I jump at any Lem I see in the used bookstores. This was not one I was familiar with, so I took advantage of its availability a couple months ago.
There it sat, on my shelf, ever since this past week.
Reading through it in a few marathon sessions (it's an uncharacteristically light and easy breeze of a read for a Lem novel), I'm mad at myself for waiting so long.
If you know Lem's more serious dramatic works, you will be familiar with the regretful outsider protagonist. The one that, on top of being completely displaced in a nearly alien world and all of its uncomfortably unfamiliar things and practices, has another world of personal regret and conflict to reconcile with. Hal Bregg, a near-Superman from the past, must make sense of the doomed space travel mission he has returned to Earth from, but first, he must make peace with a world that "betrizates" itself in order to dull the senses and make people immune from aggressive thoughts and urges. Robots do everything else. Cities are built in stacked levels, for which each level has an imaginary sky projected on a huge television screen on the floor of the next level up. Space travel and research for lifeforms outside of of Earth have now been deemed obsolete and primitive.
This all confronts a man who is physically 30 years old, but technically 140. He has the guilt of possibly the responsibility of the death of crew members on his conscience. He has no immediate family. He is completely isolated and unique (in a now socially awkward way).
Amongst his wanderings back on Earth, Hal is introduced to a shocking new way of life that seems pleasant on the surface, but in actuality, only raises more unrest in a mind that has the remembrance and knowledge that his has. In typical Lem fashion, you, as the reader, are immediately catapulted into this unfamiliar world, without explanation. Dialogue is fractured and many things are left open and unexplained. The feeling of being absolutely lost and engulfed in this magnificent future of mystery and trippy landscapes is imposed immediately on the reader and it's certainly not by accident that there are no shortage of typical Lem-isms — that is, made up words to signify new technology that is commonplace in this future, but that seems completely alien to a contemporary reader. The numerous ideas and things tossed out at random as ho-hum technologies in the time that this story takes place —the type that would be completely revolutionary if they were to actually materialize— are too many to count. A short example: optons. They are essentially an electronic tablet, not that different from a Kindle or an iPad, in which books or other information can be loaded onto for reference later on (Return from the Stars was first published in 1961).
As with all of Lem's works, satirical or serious, this one envelopes the reader in another world entirely. That this book takes a less "heady" approach (though no less trippy, as the many city scenes from before Hal leaves for Clavestra illustrate), and instead aims for a more emotional landscape is where it wins. Lem has always been capable of tugging at the deep thinker's heartstrings —Solaris, amidst pages upon pages of nearly incomprehensible technobabble, still somehow manages to be deeply resonating and emotive— but Return is just a master toying with his craft. That he leaves out no minutiae —I don't think there's a meal that's not accounted for, nor how many words were actually uttered during its discourse— and yet, still manages an emotional finale unmatched in any of the other works of his I've read. . . well, that's pretty impressive.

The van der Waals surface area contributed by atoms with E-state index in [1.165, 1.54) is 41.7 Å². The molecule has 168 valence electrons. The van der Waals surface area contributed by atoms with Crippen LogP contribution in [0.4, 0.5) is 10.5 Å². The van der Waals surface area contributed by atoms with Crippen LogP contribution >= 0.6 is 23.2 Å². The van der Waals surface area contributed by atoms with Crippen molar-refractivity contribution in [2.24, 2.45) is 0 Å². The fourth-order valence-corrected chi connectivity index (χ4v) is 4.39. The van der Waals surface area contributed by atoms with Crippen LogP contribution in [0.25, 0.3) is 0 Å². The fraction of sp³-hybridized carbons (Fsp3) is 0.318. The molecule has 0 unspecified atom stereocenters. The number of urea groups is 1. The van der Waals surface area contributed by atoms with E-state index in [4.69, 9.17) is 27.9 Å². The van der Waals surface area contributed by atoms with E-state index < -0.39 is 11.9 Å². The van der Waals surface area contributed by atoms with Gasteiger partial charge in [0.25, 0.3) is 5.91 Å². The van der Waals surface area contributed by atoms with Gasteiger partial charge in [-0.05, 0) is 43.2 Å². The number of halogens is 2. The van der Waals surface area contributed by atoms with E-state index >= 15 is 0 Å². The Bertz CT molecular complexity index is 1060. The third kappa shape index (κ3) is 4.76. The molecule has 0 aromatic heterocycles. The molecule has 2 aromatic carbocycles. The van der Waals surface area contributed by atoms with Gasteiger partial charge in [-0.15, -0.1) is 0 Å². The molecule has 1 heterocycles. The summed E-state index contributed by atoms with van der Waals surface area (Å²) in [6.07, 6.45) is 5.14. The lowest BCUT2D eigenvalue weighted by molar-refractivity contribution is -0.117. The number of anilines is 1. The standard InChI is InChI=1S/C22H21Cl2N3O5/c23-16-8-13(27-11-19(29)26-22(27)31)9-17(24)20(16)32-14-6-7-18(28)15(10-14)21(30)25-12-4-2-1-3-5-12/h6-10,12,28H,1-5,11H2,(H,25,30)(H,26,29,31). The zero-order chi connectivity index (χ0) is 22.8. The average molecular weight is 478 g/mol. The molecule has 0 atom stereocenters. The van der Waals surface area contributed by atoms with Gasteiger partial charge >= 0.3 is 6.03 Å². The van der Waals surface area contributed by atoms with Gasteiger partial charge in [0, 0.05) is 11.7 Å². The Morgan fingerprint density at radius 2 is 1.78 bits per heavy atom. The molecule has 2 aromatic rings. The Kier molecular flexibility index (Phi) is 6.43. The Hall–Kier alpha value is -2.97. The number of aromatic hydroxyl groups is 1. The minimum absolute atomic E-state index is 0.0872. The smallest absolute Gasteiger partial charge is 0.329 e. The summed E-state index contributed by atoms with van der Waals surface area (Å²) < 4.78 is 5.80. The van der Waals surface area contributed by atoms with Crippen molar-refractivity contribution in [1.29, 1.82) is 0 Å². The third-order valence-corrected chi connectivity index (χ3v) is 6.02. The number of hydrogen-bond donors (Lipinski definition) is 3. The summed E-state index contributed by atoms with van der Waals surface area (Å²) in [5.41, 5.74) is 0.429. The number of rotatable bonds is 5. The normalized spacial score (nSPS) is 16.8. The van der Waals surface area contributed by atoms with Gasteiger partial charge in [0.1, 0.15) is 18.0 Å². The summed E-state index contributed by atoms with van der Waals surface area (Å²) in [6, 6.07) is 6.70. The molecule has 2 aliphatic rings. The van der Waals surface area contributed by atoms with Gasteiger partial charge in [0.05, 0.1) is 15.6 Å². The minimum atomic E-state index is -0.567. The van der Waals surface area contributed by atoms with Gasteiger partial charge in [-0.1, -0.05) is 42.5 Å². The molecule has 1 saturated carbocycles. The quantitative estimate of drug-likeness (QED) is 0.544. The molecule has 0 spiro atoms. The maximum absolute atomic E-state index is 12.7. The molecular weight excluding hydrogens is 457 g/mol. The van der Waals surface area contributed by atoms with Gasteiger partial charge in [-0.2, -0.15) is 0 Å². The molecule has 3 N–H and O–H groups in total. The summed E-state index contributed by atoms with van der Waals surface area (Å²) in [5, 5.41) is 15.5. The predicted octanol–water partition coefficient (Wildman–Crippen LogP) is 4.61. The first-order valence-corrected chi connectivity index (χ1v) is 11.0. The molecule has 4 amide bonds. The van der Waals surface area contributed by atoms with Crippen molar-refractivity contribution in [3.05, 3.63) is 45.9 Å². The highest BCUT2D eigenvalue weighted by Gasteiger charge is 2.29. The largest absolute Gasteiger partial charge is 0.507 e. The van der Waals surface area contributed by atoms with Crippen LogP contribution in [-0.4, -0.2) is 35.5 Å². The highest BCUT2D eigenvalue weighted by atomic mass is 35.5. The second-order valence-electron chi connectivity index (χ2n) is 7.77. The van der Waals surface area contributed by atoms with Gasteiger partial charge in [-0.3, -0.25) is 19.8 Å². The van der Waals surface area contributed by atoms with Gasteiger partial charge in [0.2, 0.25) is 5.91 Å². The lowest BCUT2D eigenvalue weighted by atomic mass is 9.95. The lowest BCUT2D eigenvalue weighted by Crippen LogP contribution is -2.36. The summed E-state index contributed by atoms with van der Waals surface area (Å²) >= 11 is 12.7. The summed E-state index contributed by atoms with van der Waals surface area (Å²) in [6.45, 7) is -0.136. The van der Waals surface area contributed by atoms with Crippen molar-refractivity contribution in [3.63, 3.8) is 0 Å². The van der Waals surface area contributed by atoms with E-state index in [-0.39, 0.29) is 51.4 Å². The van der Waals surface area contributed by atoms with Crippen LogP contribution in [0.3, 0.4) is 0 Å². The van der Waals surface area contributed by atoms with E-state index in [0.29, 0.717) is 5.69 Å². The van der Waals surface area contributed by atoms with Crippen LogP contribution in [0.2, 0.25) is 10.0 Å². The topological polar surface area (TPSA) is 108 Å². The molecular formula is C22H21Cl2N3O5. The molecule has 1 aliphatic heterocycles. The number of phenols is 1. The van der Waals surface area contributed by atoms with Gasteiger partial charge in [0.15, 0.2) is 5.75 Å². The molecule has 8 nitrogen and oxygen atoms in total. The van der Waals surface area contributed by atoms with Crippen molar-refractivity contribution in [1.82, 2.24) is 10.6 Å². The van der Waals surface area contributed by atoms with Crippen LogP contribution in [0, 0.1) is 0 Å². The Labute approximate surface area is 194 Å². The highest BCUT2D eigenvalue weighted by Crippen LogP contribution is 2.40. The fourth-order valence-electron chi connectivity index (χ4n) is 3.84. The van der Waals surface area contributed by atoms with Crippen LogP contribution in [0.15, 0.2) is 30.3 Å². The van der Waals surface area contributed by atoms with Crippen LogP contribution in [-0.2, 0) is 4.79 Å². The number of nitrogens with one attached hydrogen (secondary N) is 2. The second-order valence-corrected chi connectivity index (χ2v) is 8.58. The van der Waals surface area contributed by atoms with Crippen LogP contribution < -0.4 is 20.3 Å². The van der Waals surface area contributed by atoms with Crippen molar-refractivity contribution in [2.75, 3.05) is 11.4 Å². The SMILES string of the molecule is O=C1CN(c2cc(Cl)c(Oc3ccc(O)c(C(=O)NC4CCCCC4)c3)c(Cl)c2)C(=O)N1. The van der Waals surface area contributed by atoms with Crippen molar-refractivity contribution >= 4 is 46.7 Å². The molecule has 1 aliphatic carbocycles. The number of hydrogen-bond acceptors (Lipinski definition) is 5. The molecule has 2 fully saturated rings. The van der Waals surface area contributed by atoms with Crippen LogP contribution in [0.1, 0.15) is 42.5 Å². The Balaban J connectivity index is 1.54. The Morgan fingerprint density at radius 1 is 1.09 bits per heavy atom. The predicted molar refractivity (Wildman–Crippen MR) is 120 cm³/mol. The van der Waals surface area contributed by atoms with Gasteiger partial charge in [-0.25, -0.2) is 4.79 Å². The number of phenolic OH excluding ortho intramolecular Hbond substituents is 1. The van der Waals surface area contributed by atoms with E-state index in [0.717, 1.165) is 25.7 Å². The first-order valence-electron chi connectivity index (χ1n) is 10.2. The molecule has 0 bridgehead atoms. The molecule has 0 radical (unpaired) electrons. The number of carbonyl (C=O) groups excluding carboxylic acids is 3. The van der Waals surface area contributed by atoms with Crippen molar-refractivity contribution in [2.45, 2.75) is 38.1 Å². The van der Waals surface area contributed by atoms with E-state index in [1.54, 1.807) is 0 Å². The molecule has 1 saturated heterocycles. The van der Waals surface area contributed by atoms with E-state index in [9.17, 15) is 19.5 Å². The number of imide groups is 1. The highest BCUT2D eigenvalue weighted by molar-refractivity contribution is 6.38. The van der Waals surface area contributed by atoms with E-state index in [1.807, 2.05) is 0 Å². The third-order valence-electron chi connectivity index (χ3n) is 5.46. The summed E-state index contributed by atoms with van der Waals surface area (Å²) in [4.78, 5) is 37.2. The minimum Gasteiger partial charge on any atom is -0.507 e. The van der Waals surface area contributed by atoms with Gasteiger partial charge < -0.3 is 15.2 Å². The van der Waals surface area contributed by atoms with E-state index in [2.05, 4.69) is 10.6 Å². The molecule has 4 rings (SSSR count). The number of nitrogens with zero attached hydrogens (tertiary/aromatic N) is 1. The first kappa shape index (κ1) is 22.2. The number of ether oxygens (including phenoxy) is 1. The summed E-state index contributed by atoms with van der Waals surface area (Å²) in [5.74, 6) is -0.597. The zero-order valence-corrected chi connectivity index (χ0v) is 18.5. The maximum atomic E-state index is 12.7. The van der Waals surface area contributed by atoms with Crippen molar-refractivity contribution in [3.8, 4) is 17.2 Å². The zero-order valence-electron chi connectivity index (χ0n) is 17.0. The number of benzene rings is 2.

There's plenty of action, too. Though, most of it occurs through flashbacks. Really though, it's the emotional core and how, in the final act, there is not a single mention of any piece of futuristic technology that pushes this one over the top.
In the middle of all this is a world gone mad with betrization. So much commentary on how people don't truly understand their own impulses and desires before acting on them. The betrizated society comes into question very early on in the story. The logistics as to how real any person walking around actually is if they've been treated to essentially not act like themselves are weighed right up front. Very loaded. Typical Lem.
A singular experience and one of his very best works, I'd say.
Such an inspiring and wonderful work, in fact, that I've been moved to create another podcast containing songs that I feel conjure up moods that this story evokes. No title for this one, just pure feeling. Enjoy.
1) Brian Eno — 'A Clearing' (1982)
2) Human League — 'The Path of Least Resistance' (1979)
3) Red Sparowes — 'A Message of Avarice Rained Down and Carried Us Away to False Dreams of Endless Riches' (2006)
4) Cocteau Twins — 'Lazy Calm' (1986)
5) The Durutti Column — 'Falling' (2001)
6) The Reegs — 'The Nasty Side' (1993)
7) DJ Shadow — 'Blood on the Motorway' (2002)
8) Slowdive — 'Changes' (1994)
9) Sam Prekop — 'November September' (2010)
10) Eberhard Weber — 'T on a White Horse' (1977)
11) Kraftwerk — 'Ananas Symphonie' (1975)
12) Tangerine Dream — 'Invisible Limits' (1976)
13) Harmonia — 'Almost' (1976)
14) William Ackerman — 'The Search for the Turtle's Navel' (1977)
15) Trembling Blue Stars — 'Branches' (2005)
16) Brian Eno — 'Always Returning' (1983)
17) Sigur Rós — 'Varðeldur' (2012)
18) David Sylvian — 'Darkest Dreaming' (1999)